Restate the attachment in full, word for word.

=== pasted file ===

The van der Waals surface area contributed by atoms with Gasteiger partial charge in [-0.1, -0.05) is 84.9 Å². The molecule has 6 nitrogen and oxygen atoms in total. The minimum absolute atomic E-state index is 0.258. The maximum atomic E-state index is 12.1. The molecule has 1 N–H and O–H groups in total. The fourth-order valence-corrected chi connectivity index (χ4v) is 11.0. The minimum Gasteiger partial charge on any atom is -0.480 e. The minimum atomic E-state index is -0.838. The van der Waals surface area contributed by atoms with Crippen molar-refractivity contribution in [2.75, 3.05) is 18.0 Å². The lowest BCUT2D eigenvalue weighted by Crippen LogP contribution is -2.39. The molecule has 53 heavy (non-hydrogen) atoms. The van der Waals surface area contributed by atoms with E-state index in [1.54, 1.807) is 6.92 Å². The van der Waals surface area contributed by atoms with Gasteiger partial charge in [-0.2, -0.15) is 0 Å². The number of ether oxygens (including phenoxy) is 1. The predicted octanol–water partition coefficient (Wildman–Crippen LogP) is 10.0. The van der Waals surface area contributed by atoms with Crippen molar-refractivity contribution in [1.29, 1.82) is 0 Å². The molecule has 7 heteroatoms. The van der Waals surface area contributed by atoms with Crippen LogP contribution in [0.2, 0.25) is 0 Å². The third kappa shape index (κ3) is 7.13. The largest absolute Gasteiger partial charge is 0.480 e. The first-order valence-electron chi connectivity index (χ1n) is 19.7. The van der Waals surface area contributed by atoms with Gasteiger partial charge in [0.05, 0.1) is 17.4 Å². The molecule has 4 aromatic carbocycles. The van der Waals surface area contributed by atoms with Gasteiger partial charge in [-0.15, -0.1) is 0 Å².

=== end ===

The van der Waals surface area contributed by atoms with Gasteiger partial charge in [-0.1, -0.05) is 84.9 Å². The molecule has 6 nitrogen and oxygen atoms in total. The minimum absolute atomic E-state index is 0.258. The maximum atomic E-state index is 12.1. The molecule has 1 N–H and O–H groups in total. The fourth-order valence-corrected chi connectivity index (χ4v) is 11.0. The minimum Gasteiger partial charge on any atom is -0.480 e. The minimum atomic E-state index is -0.838. The van der Waals surface area contributed by atoms with Crippen molar-refractivity contribution in [2.75, 3.05) is 18.0 Å². The lowest BCUT2D eigenvalue weighted by Crippen LogP contribution is -2.39. The molecule has 53 heavy (non-hydrogen) atoms. The van der Waals surface area contributed by atoms with E-state index in [1.54, 1.807) is 6.92 Å². The van der Waals surface area contributed by atoms with Gasteiger partial charge in [-0.2, -0.15) is 0 Å². The number of ether oxygens (including phenoxy) is 1. The predicted octanol–water partition coefficient (Wildman–Crippen LogP) is 10.0. The van der Waals surface area contributed by atoms with Crippen molar-refractivity contribution in [1.29, 1.82) is 0 Å². The molecule has 7 heteroatoms. The van der Waals surface area contributed by atoms with Crippen LogP contribution in [0.2, 0.25) is 0 Å². The third kappa shape index (κ3) is 7.13. The largest absolute Gasteiger partial charge is 0.480 e. The first-order valence-electron chi connectivity index (χ1n) is 19.7. The van der Waals surface area contributed by atoms with Gasteiger partial charge in [0.05, 0.1) is 17.4 Å². The molecule has 4 aromatic carbocycles. The van der Waals surface area contributed by atoms with Gasteiger partial charge in [-0.15, -0.1) is 0 Å².